National Park Service, Interior.
Notice is here given in accordance with the Native American Graves Protection and Repatriation Act (NAGPRA), 25 U.S.C. 300, of the intent to repatriate cultural items in the possession of the Rochester Museum & Science Center, Rochester, NY, that meet the definition of “unassociated funerary objects” under 25 U.S.C. 3001.
This notice is published as part of the National Park Service's administrative responsibilities under NAGPRA, 25 U.S.C. 3003 (d)(3). The determinations in this notice are the sole responsibility of the museum, institution, or Federal agency that has control of the cultural items. The National Park Service is not responsible for the determinations in this notice.
In 1956, human remains were removed from the Morrow Site (Hne 033), Town of Richmond, Ontario County, NY, by the Rochester Museum & Science Center. In 2000, a Notice of Inventory Completion was published in the Federal Register of November 21, 2000 (FR Doc 00-29811, pages 69963-69967) that included these human remains. After repatriation, six funerary objects associated with the human remains were found. Under NAGPRA, 43 CFR 10.2 (d)(2)(ii), the funerary objects are now considered to be unassociated funerary objects. The six unassociated funerary objects are potsherds.
Archeological investigations at the Morrow Site have identified occupations during the Middle and Late Woodland periods, as well as the post-European contact period. Based on site location and continuities of material culture as represented in other collections from the site, the human remains from the Morrow Site have been identified as Iroquois (Seneca), dated to A.D. 1750-1850.
Descendants of the Seneca are members of the Seneca Nation of New York, Seneca-Cayuga Tribe of Oklahoma, and Tonawanda Band of Seneca Indians of New York.
Officials of the Rochester Museum & Science Center have determined that, pursuant to 25 U.S.C. 3001 (3)(B), the six cultural items described above are reasonably believed to have been placed with or near individual human remains at the time of death or later as part of the death rite or ceremony and are believed, by a preponderance of the evidence, to have been removed from a specific burial of a Native American individual. Officials of the Rochester Museum & Science Center also have determined that, pursuant to 25 U.S.C. 3001 (2), there is a relationship of shared group identity that can be reasonably traced between the unassociated funerary objects and the Seneca Nation of New York, Seneca-Cayuga Tribe of Oklahoma, and Tonawanda Band of Seneca Indians of New York.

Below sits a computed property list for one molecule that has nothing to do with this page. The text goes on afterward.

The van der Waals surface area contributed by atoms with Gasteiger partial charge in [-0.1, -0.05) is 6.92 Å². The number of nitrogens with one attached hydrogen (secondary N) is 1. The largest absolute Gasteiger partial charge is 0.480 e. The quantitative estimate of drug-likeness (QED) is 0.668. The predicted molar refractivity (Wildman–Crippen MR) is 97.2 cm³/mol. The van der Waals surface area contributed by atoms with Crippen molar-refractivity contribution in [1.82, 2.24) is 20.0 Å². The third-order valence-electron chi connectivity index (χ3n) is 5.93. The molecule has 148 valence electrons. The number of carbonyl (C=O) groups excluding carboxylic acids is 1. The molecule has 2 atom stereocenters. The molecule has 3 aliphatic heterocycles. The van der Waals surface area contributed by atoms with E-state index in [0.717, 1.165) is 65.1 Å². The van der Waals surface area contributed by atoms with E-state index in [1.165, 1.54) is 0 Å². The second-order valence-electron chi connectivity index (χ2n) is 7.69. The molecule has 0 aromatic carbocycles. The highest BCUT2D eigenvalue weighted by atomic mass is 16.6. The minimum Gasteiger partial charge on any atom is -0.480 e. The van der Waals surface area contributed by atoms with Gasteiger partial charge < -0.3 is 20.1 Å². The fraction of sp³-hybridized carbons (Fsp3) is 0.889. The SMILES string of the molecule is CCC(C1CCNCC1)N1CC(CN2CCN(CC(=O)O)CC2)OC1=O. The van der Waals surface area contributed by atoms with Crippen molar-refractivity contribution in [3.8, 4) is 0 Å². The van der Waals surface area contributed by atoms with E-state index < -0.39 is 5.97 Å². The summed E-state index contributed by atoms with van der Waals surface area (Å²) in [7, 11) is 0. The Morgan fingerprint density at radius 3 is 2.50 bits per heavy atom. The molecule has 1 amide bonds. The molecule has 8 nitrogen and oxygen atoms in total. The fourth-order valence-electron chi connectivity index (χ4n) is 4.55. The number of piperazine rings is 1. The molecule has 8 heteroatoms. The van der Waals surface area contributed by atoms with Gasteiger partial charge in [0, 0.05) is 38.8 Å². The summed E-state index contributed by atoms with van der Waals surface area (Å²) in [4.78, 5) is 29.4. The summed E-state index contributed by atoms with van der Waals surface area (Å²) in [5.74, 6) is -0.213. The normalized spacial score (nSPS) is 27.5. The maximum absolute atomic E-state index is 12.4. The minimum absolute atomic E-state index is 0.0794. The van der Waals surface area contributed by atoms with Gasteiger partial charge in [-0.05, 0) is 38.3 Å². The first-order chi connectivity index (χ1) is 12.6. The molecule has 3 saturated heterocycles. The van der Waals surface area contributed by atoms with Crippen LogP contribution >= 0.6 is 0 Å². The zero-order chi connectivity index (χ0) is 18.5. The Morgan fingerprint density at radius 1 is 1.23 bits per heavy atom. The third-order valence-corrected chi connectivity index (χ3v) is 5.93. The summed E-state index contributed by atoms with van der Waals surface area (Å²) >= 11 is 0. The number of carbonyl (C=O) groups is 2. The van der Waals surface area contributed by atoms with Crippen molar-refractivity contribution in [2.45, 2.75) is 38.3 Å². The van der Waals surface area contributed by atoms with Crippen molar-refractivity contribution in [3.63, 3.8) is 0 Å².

Representatives of any other Indian tribe that believes itself to be culturally affiliated with the unassociated funerary objects should contact Gian Carlo Cervone, Senior Registrar, Rochester Museum & Science Center, 657 East Avenue, Rochester, NY 14607-2177, telephone (585) 271-4552 x310, before August 13, 2008. Repatriation of the unassociated funerary objects to the Seneca Nation of New York, Seneca-Cayuga Tribe of Oklahoma, and Tonawanda Band of Seneca Indians of New York may proceed after that date if no additional claimants come forward.
The Rochester Museum & Science Center is responsible for notifying the Cayuga Nation of New York; Oneida Nation of New York; Oneida Tribe of Wisconsin; Onondaga Nation of New York; Seneca Nation of New York; Seneca-Cayuga Tribe of Oklahoma; Saint Regis Mohawk Tribe, New York; Stockbridge Munsee Community, Wisconsin; Tonawanda Band of Seneca Indians of New York; and Tuscarora Nation of New York that this notice has been published.Start Signature
Dated: June 5, 2008
Manager, National NAGPRA Program.
[FR Doc. E8-15909 Filed 7-11-08; 8:45 am]
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